Sunday, November 11, 2007

strike -- by Larry D. Sweazy

If you’re a fervent watcher of late night television or pay close attention to Hollywood and Broadway, you know there’s a strike going on.

If you’re a fiction writer, hoping to break into print with a New York publishing house, you know there is a lot of hand-ringing going on about the future of distribution, POD (print-on-demand), and book sellers becoming publishers.

In other words, it’s storming pretty much everywhere.

Don’t think that the Hollywood strike doesn’t have an affect on fiction writers. If you’ve published a novel, then any movie option discussion is probably in jeopardy for the moment. Distribution in the New York Big Houses? Oh, yeah, that affects you directly, too.

But…this post is not about navigating the alleyways and highways of the current turmoil. There are blog posts about that all over the Web. Check out Barry Eisler’s 3-part post last week on Buzz, Balls, & Hype, or Jonathon Lyons posts on the Hollywood strike, or a myriad of others that you can Google. What this post is about is hope.

The strike will end. They always have, they always will. Writers need to eat, even though our survival strengths and ability to eat macaroni & cheese for long periods of time is legendary, terms of a contract will be met and Letterman’s writers will return to work. And, the media companies need content—they will compromise.

In other words…what you’re seeing at the moment is a clearly defined statement of hope:

The world needs writers. Always has. Always will. It’s that simple.

That doesn’t mean that I think the Hollywood strike is for folly. Just the opposite. I believe writers should get paid for their work, that they should get their share of DVD sales, and whatever format comes along in the future. Ditto with traditional fiction publishing. The world is flat. Distribution is changing. But what hasn’t changed is the need for quality content. The population will always have a percentage of people who are readers. It’s in the DNA. It’s only the delivery method that’s changing. How they read and what they read…so:

The world needs writers. Always has. Always will.

Writers deserve to be paid a quality wage for their work.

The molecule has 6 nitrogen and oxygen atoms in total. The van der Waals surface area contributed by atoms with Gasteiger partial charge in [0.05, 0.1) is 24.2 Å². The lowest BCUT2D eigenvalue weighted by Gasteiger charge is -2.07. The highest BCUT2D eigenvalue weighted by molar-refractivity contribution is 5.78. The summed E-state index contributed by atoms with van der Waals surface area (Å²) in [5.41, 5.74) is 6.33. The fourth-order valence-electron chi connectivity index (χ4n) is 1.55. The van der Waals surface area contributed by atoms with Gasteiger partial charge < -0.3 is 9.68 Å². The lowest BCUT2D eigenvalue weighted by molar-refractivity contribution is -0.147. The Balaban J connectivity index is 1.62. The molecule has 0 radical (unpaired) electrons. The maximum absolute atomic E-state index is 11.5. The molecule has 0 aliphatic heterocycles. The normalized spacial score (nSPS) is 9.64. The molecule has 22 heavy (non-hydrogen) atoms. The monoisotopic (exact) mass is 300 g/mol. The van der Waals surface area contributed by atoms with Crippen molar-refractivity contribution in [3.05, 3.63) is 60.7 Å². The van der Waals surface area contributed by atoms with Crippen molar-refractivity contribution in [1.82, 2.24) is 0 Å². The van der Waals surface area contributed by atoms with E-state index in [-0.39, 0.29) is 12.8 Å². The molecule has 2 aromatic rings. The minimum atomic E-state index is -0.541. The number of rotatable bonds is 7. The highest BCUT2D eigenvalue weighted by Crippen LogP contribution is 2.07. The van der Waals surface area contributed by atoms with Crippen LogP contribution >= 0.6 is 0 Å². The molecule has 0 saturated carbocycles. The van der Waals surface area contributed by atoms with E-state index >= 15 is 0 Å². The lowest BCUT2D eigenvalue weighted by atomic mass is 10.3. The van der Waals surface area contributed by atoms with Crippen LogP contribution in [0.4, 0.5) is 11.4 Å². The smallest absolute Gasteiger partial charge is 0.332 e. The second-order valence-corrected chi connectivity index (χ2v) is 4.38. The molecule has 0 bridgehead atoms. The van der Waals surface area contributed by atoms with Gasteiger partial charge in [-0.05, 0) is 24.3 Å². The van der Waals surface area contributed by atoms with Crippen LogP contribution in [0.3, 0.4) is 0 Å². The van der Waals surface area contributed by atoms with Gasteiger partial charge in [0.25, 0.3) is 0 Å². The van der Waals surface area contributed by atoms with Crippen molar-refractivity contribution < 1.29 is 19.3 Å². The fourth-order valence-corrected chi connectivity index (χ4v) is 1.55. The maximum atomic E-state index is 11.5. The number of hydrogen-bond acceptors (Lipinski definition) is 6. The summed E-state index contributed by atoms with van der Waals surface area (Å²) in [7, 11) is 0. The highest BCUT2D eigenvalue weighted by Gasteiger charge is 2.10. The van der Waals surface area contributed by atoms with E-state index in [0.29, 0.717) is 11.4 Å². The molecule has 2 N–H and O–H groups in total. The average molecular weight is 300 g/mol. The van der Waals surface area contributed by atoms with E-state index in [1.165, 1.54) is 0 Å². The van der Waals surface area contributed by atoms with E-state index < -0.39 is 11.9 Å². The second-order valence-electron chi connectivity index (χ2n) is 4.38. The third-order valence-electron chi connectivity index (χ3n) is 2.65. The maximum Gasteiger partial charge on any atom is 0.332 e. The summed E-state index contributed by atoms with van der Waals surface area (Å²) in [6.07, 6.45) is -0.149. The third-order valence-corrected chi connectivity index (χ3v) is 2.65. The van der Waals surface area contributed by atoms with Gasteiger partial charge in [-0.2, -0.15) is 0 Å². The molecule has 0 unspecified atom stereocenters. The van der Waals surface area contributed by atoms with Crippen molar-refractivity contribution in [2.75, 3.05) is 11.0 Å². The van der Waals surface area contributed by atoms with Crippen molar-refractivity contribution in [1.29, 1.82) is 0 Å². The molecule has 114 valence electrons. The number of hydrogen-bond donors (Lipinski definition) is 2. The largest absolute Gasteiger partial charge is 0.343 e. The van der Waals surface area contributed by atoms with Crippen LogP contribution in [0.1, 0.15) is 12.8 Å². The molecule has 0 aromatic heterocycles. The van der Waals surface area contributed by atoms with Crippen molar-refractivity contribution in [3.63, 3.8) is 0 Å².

As a writer you can get all caught up in the struggles of the day, get a lump in your throat about the sky falling and the foundation of your dream (getting paid for your work, seeing your novel distributed nationwide with a professionally designed cover and edited by an editor that LOVES your writing) crumbling to floor, and throwing up your hands and shouting, “What’s the point?”

The point is (you guessed it):

The world needs writers. Always has. Always will.

If you let the current storm stop you from writing your novel, you’ll never see the morning after when the sun beams down on your face and the birds sing joyfully as they shake the rain out their feathers.

The writers who will survive are the writers who are keeping their heads down, writing every day, learning the craft, and yes, learning the business, too, but not being controlled by it.

You control how long you’re butt’s in the chair, whether your finger’s are on the keyboard or not—and you simply can’t give that control over to the predictors of doomsday.

Trust me. The world needs writers. Always has. Always will.

Now get back to work—somebody out there in the future is waiting for it.

2 comments:

Dirtyword said...

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Bag Man said...

You got it right, there, Larry, give the writers what they want. I just saw what they make now, and I couldn't believe it: http://writerspay.hollywoodstrikes.com/